Further victimizing prostitutes are the new policies targeted to curb prostitution. These policies actually cause increase arrests of prostitutes if they are in possession of sexual paraphernalia such as condoms. The primary mode of protecting against long-term effects of sexual contact is now a crime for those who are most at risk.  These policies support society’s view that it is okay to demean and treat this population differently. Such policies provide proof that society does not believe that this particular population has the right to protect themselves. This is simply criminal, inhumane and unjust.

Breaking the cycle of violence against women requires society to help those forced into prostitution.  It begs policy makers to start addressing the root problem. Prostitution is not a voluntarily chosen ‘occupation’ for many who are found on the streets. With the increased risks of violence and dangers to health, it is a shame we have not worked more diligently to reduce the harm and stigma faced by the victims. Embarrassingly, our nation does more to help those who perpetrate against young girls and women in the name of prostitution then it does to protect them. Allowing this injustice in any part our society allows for a silent acceptance of the system. With no current policies that draw boundaries or set parameters on what is acceptable and what is not, the silent acceptance of violence towards prostitutes grows deeper. Developing clear policies to protect prostitutes is an important first step in the real fight to stop violence against women.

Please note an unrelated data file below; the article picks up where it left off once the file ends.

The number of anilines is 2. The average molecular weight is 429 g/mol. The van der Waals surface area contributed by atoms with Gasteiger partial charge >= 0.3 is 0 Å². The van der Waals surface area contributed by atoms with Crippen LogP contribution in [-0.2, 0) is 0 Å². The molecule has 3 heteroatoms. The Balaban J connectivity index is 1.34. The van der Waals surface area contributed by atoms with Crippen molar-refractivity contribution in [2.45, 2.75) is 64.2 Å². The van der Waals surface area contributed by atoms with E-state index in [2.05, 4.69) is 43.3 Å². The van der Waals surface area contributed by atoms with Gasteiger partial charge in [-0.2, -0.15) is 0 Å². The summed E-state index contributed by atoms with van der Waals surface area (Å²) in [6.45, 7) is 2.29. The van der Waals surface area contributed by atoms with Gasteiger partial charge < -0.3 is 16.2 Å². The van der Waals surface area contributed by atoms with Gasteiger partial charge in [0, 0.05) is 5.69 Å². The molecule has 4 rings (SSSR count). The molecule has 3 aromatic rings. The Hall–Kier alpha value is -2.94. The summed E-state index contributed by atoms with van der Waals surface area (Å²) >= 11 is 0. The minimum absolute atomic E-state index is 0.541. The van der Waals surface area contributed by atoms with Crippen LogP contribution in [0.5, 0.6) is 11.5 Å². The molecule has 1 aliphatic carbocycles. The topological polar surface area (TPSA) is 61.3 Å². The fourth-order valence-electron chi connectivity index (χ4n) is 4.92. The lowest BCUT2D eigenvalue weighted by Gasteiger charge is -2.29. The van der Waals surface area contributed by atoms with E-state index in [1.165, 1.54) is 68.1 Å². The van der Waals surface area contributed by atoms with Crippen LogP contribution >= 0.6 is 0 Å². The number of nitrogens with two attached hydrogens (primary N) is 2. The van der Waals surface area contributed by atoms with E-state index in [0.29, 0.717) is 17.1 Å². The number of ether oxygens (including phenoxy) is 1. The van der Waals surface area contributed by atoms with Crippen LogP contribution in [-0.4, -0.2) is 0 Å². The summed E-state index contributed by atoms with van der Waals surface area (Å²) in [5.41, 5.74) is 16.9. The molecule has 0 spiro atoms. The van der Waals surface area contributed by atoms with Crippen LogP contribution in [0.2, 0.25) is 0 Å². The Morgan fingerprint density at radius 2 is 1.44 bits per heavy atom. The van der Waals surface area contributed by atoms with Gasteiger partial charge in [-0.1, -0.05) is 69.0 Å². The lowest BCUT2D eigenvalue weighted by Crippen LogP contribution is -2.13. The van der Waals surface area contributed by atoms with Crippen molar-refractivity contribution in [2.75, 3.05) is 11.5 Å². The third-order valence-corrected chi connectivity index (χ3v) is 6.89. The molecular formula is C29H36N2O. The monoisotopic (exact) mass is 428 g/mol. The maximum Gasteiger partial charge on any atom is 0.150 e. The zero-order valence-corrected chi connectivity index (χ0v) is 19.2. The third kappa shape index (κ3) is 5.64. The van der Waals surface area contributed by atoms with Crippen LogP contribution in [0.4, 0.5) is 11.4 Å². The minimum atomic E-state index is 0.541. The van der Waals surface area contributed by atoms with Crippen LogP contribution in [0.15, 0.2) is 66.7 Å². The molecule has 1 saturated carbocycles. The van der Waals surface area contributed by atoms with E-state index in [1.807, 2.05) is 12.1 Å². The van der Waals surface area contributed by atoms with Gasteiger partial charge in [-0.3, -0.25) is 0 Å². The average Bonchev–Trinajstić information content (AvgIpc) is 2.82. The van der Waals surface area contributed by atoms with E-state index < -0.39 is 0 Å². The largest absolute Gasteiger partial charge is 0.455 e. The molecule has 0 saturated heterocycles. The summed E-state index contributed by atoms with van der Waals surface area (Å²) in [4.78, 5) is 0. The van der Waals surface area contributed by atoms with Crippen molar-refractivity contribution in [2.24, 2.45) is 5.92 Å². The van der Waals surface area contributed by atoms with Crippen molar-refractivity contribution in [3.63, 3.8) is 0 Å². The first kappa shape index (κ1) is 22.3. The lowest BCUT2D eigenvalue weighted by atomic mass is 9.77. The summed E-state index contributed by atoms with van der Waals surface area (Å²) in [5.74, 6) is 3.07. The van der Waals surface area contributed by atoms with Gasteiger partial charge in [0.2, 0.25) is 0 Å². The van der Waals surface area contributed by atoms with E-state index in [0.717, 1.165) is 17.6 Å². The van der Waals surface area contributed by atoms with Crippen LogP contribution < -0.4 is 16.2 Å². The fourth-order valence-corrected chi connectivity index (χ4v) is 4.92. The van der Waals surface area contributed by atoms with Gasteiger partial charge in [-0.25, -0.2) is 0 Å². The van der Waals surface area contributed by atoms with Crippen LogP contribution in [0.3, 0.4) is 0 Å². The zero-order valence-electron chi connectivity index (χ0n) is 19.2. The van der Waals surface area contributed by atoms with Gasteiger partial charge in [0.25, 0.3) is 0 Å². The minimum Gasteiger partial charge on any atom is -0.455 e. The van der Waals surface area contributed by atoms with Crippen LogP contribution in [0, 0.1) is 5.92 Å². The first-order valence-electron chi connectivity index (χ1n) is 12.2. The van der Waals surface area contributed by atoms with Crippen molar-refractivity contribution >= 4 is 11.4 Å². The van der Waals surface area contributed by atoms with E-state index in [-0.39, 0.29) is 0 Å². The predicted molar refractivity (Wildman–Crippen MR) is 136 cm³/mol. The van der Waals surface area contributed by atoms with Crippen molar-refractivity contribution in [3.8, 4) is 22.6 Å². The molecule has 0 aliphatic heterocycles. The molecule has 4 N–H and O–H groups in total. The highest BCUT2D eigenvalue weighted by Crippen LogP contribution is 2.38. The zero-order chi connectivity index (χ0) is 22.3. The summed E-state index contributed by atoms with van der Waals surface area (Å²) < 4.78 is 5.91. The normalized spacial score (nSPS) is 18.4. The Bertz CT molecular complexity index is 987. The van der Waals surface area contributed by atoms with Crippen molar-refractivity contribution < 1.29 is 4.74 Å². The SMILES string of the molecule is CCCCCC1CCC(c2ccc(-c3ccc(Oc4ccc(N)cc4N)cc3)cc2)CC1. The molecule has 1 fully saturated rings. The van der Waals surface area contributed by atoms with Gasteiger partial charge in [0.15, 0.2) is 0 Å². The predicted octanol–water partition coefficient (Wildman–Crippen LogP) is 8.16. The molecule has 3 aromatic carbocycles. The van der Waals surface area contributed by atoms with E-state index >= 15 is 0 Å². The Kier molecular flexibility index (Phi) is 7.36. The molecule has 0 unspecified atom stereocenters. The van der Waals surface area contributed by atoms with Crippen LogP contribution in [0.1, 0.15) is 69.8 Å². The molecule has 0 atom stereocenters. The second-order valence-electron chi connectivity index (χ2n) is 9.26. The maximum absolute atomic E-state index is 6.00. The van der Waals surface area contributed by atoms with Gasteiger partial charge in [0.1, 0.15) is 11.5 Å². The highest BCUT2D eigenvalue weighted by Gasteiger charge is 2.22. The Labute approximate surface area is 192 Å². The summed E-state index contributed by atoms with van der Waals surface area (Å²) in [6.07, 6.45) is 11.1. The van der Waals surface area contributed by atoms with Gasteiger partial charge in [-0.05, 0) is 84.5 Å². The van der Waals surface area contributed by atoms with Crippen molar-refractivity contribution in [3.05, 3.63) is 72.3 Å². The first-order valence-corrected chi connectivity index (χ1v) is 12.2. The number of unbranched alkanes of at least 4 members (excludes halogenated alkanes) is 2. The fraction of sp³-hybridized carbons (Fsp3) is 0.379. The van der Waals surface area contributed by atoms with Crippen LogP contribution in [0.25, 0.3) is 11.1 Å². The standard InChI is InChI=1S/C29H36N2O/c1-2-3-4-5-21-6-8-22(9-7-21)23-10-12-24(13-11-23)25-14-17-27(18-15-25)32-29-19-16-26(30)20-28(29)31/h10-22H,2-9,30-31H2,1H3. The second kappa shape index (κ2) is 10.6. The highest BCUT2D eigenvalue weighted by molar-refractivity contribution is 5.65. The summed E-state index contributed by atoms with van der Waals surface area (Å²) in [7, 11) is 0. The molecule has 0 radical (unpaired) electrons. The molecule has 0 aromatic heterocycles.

Analysis Politics

You’ve Got Your ‘Panties in a Wad,’ Sarah Palin Says of Those Who Claim ‘War on Women’

Adele M. Stan

Palin closed CPAC with a speech that demonstrated the right's women problem: It's hard to win women when you can't help insulting them.

Read more of our coverage on the 2014 Conservative Political Action Conference here.

The Conservative Political Action Conference (CPAC), an annual gathering of right-wingers of all stripes, is often a raucous game of competition between various wings of the Republican Party and the conservative movement.

While the same tensions were on display, beginning on Thursday with an opening salvo by Sen. Ted Cruz (R-TX), at this year’s CPAC—conservatives versus “the GOP establishment,” religious-right types versus libertarians—the customary giddiness was missing from the jousting, now with the 2014 midterm election campaigns for Congress well underway.

But some things never do change. As it has ever been, CPAC is a man’s game, even as leaders of the Republican Party, in the wake of its unprecedented assault on women’s rights and reproductive justice over the last four years in state legislatures and in the U.S. House of Representatives, seek to convince women that the party knows what’s best for them.

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Of the 25 speakers featured on the website for this year’s conference, three are women.

Of the 2,459 CPAC registrants who participated in the conference’s annual presidential straw poll this year, 63 percent are men, and 37 percent are women. (Sen. Rand Paul [R-KY] won.)